The Great Rebellion: Creative Comprehension
Being and knowing must be balanced to establish a sudden blaze of comprehension within our psyche.
When knowing is greater than being, it causes all kinds of intellectual confusion.
If being is greater than knowing, it can produce cases as serious as that of a stupid saint.
In everyday life, it is advisable to observe oneself with the purpose of self-discovery.
It is precisely everyday life, the psychological gymnasium, through which we can discover our defects.
In a state of alert perception, watchful attention, we can directly verify that the hidden defects flare-up spontaneously.
Clearly, we must work on the discovered defect consciously with the purpose of separating it from our psyche.
Above all, we must not identify with any I-defect if we really want to eliminate it.
Imagine that we are standing on a board and we wish to raise it to a position of it leaning against a wall. It would be impossible to do so if we were still standing on it.
Obviously, we must begin by separating the board from ourselves, removing ourselves from it and then lifting the board with our hands to a reclining position against the wall.
Similarly, we must not identify with any psychic aggregate if we truly wish to separate it from our psyche.
When one identifies with this or that I, one really strengthens, rather than disintegrates it.
Let us suppose that some lustful self took possession of any stereotypical image in the intellectual center to project lascivious and sexually morbid scenes on the screen of the mind. Unquestionably, identifying with the passionate picture greatly strengthens that lustful ego.
If, however, instead of identifying with such an entity, we separate it from our psyche, considering it as an intrusive demon, then obviously creative comprehension will have emerged within us.
Subsequently, we could have the luxury of analytically judging the aggregate in question with the purpose of becoming fully conscious of it.
The seriousness of the problem lies precisely with people’s identification, and this is most regrettable.
If people were familiar with the Doctrine of the Many Selves, if they actually understood that not even their own lives belong to them, they would not make the mistake of identification.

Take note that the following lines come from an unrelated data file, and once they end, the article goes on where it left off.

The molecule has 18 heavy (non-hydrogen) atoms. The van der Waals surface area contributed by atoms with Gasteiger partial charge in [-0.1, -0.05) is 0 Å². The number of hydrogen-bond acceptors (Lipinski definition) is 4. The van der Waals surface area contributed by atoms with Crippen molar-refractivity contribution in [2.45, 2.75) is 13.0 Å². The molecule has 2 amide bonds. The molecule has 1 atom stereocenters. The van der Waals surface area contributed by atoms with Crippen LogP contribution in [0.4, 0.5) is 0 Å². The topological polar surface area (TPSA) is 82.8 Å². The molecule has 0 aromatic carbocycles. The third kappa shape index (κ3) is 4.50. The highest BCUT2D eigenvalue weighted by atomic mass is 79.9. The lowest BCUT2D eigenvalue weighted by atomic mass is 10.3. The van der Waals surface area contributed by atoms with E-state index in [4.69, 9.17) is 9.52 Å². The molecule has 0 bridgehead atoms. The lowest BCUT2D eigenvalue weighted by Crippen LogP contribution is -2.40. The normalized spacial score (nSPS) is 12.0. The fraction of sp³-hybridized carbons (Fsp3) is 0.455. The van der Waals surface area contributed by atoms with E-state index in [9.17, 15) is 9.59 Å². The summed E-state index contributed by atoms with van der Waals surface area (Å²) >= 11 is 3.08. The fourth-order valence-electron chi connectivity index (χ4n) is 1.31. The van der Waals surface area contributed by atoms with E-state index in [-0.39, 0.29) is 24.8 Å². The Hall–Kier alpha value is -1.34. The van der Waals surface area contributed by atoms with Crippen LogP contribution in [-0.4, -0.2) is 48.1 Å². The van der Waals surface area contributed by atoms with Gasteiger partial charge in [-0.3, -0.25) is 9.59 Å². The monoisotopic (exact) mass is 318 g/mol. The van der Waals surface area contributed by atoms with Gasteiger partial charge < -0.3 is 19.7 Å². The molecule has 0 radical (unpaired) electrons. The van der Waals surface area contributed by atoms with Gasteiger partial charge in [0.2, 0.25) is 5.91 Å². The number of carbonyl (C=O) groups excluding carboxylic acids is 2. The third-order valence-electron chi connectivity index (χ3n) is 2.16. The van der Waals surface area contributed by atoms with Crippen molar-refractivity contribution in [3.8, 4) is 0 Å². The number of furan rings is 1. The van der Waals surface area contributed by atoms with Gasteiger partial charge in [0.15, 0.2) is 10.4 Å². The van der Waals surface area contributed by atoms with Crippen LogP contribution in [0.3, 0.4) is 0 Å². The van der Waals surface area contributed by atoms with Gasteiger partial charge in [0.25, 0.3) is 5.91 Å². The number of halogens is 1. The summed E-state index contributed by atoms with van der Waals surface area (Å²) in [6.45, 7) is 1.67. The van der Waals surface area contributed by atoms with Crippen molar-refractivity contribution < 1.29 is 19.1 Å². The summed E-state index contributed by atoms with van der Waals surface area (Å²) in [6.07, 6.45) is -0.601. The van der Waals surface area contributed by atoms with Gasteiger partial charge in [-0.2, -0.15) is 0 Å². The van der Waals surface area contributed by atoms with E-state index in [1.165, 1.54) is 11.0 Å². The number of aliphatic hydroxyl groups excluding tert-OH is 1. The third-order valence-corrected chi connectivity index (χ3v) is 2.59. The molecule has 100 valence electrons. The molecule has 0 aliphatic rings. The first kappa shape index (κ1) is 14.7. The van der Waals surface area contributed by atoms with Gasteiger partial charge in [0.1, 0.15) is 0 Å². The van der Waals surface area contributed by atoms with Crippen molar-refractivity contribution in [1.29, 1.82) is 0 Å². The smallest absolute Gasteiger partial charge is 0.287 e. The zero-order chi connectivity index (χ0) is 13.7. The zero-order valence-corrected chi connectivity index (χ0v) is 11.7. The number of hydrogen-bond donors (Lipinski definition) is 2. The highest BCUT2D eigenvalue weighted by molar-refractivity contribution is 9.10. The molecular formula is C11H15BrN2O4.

Scenes of anger, pictures of jealousy, etc., in everyday life, are useful when we find ourselves in constant psychological self-observation.
Thus, we prove that neither our thoughts, nor our desires, nor our actions belong to us.
Unquestionably, multiple I’s intervene like bearers of an ill omen, putting thoughts in our minds, emotions in our hearts and actions of all kinds in our motor center.
It is deplorable that we are not masters of ourselves and that various psychological entities make of us whatever they will.
Unfortunately, we do not even remotely suspect what is happening to us and we act like simple puppets, controlled by invisible strings.
Worst of all, instead of fighting for independence from all these secret tyrants, we make the mistake of fortifying them, and this occurs when we become identified.
Any street scene, any family drama, any silly quarrel between spouses is undoubtedly due to this or that I, and is something of which we must always be aware.
Everyday life is the psychological mirror in which we can see ourselves just as we are.
First, we must understand the need to see ourselves and the need to change radically. Only in this way will we want to really observe ourselves.
Whosoever is content with the state in which he lives, the foolish one, the dawdler, the negligent one, will never feel the desire to see himself; he will love himself too much to ever be willing to review his conduct and way of being.
We will say clearly that in some comedies, dramas and tragedies of everyday life various “I’s” take part. These “I’s” must be understood.
What comes into play in any scene of passionate jealousy are the egos of lust, anger, pride, jealousy, etc. We must later analytically judge each one separately to fully understand them with the clear purpose of their total disintegration.
Comprehension is very flexible, which is why it is necessary to delve deeper each time. What we understand in one way today we will better understand tomorrow.
Considering things from this angle, we can verify for ourselves how useful the diverse circumstances of life are when indeed we use them as a mirror for self-discovery.
We would never in any way attempt to say that the dramas, comedies and tragedies of everyday life are always splendid and perfect. Such a statement would be ludicrous.
Nonetheless, however absurd the different situations of existence may appear, they are marvelous as a psychological gymnasium.
The work relating to the dissolution of the diverse elements that form the me, myself, is terribly difficult.
Within the cadences of verse, misdeeds are also hidden. In the delightful perfume of the temples, transgressions lurk.
At times, crime becomes so sophisticated that people confuse it with sanctity, and so cruel that it eventually seems like sweetness.
Crime clothes itself in the judge’s robe, the Master’s tunic, the beggar’s rags, the businessman’s suit, and even in the habit of the Christ.
Comprehension is fundamental, but that is not all in the work of dissolving the psychic aggregates, as we shall see in the next chapter.
It is urgent, unavoidable and non-excludable that we make ourselves conscious of each ego, to separate each one from our psyche. But this is not all, something else is missing. For this we must see Chapter 15.